I read with interest your article on Fluoridation. The National Academy of Sciences absolutely endorses fluoridation (www.cdc.gov/fluoridation/safety).
In addition there has never been a verifiable link between fluoride and cancer in humans as is well expressed by this statement by the American Cancer Society (www.cancer.org/cancer/cancercauses/othercarcinogens/athome/water-fluoridation-and-cancer-risk). I also feel it is important to point out that many insurances do not cover fluoride treatment in the Dentist’s office. For those individuals, payment must be out of pocket. Despite the above no one is saying that fluoride is a miracle mineral but I think that we need to keep a critical eye on what is being stated as true by supposed experts.
The Buckman Historic Association would like to respond to Mr. Harrison’s letter against the pending North Buckman Historic District nomination.
He is correct that a historic district creates a historic design review overlay for all properties in the district. Local preservation groups have been working with the Bureau of Planning and Sustainability on reforming the historic design review process in Portland; initial reforms were recently approved by City Council and are effective May 1.
In addition to clearly exempting typical repair and maintenance projects from design review, the new code adds other exempt items such as accessibility ramps, non-street-facing windows and skylights, and accessory structures less than 200 SF. A new Type I process addresses small-scale changes (less than 150 SF), including things such as a new door or window, or a new porch roof. This new review process will take 14-21 days and is not appealable. Due to pressure from local preservation groups, city council approved a reduction in the new Type I fee from $475 to $250, making the minimum historic design review fee nearly a quarter of the $900 it was one year ago.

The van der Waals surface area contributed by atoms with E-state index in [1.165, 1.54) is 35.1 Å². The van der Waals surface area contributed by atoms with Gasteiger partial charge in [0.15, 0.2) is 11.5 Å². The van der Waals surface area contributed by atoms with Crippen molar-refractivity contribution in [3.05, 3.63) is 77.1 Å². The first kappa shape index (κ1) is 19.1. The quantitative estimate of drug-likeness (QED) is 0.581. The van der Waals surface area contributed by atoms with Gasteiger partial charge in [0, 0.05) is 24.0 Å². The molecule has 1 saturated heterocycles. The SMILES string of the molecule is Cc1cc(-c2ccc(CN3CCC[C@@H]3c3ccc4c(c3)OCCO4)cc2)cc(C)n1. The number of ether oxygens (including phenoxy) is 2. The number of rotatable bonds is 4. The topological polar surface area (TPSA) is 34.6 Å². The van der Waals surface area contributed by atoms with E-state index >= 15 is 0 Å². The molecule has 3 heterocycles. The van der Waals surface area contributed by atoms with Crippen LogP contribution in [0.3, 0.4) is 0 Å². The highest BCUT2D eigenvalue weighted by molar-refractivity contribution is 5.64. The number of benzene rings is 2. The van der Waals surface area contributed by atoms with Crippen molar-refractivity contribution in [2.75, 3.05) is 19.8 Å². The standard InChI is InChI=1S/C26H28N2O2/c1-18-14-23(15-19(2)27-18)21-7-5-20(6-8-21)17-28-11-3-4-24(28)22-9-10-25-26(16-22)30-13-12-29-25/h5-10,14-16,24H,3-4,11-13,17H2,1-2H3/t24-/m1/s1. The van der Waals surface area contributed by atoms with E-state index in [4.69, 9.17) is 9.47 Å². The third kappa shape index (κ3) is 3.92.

The primary motivation behind the historic district was, and always has been, to stop the tear-downs of historic properties by developers who are building high-density, studio and 1-bedroom apartment buildings which give nothing back to the neighborhood. If these buildings were well-designed and respectful of existing homes, properties and neighbors, provided neighborhood amenities and were family-friendly, there wouldn’t be an issue. Currently, developers are allowed to build whatever they want “by right”, and don’t have to get neighborhood feedback.
As we have seen with the development at 37th and Division, where the neighborhood invested significant financial resources, expertise and free time to take this development to the Land Use Board of Appeals and WIN, they still don’t get any say in what gets built. Now 37th and Division is going to get a building with even more residential units and no commercial space, which completely defeats the stated purpose of allowing such developments: creating dense, walkable neighborhoods.
A historic design review overlay is currently the only citizen-initiated process that levels the playing field between developers and neighborhoods. A historic district will maintain the qualities that we love about our neighborhood. Buckman’s irreplaceable character is why we chose to live here, stay here and put down roots. The historic district puts us – the neighborhood – in the driver’s seat. We can determine our neighborhood’s future, as well as preserve its past, rather than have the city and developers determine it for us.
The Buckman Historic Association